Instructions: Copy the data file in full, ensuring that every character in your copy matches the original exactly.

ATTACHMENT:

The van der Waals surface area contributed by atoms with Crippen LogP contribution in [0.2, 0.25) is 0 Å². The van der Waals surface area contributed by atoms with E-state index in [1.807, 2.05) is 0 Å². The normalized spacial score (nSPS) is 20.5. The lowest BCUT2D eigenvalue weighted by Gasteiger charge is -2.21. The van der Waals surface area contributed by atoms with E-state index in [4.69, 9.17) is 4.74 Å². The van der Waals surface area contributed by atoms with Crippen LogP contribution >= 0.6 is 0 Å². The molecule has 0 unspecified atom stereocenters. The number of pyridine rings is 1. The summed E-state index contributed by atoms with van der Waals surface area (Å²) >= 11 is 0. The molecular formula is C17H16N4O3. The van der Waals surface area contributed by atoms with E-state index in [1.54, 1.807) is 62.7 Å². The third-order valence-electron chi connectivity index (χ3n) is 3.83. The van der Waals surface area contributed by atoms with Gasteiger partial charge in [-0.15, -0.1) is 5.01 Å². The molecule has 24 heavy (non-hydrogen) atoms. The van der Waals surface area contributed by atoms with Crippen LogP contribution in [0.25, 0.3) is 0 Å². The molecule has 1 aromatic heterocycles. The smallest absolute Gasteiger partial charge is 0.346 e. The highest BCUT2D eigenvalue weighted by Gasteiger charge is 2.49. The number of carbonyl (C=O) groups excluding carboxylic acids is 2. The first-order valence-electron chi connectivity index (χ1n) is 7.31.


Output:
The van der Waals surface area contributed by atoms with Crippen LogP contribution in [0.2, 0.25) is 0 Å². The van der Waals surface area contributed by atoms with E-state index in [1.807, 2.05) is 0 Å². The normalized spacial score (nSPS) is 20.5. The lowest BCUT2D eigenvalue weighted by Gasteiger charge is -2.21. The van der Waals surface area contributed by atoms with E-state index in [4.69, 9.17) is 4.74 Å². The van der Waals surface area contributed by atoms with Crippen LogP contribution >= 0.6 is 0 Å². The molecule has 0 unspecified atom stereocenters. The number of pyridine rings is 1. The summed E-state index contributed by atoms with van der Waals surface area (Å²) >= 11 is 0. The molecular formula is C17H16N4O3. The van der Waals surface area contributed by atoms with E-state index in [1.54, 1.807) is 62.7 Å². The third-order valence-electron chi connectivity index (χ3n) is 3.83. The van der Waals surface area contributed by atoms with Gasteiger partial charge in [-0.15, -0.1) is 5.01 Å². The molecule has 24 heavy (non-hydrogen) atoms. The van der Waals surface area contributed by atoms with Crippen LogP contribution in [0.25, 0.3) is 0 Å². The molecule has 1 aromatic heterocycles. The smallest absolute Gasteiger partial charge is 0.346 e. The highest BCUT2D eigenvalue weighted by Gasteiger charge is 2.49. The number of carbonyl (C=O) groups excluding carboxylic acids is 2. The first-order valence-electron chi connectivity index (χ1n) is 7.31.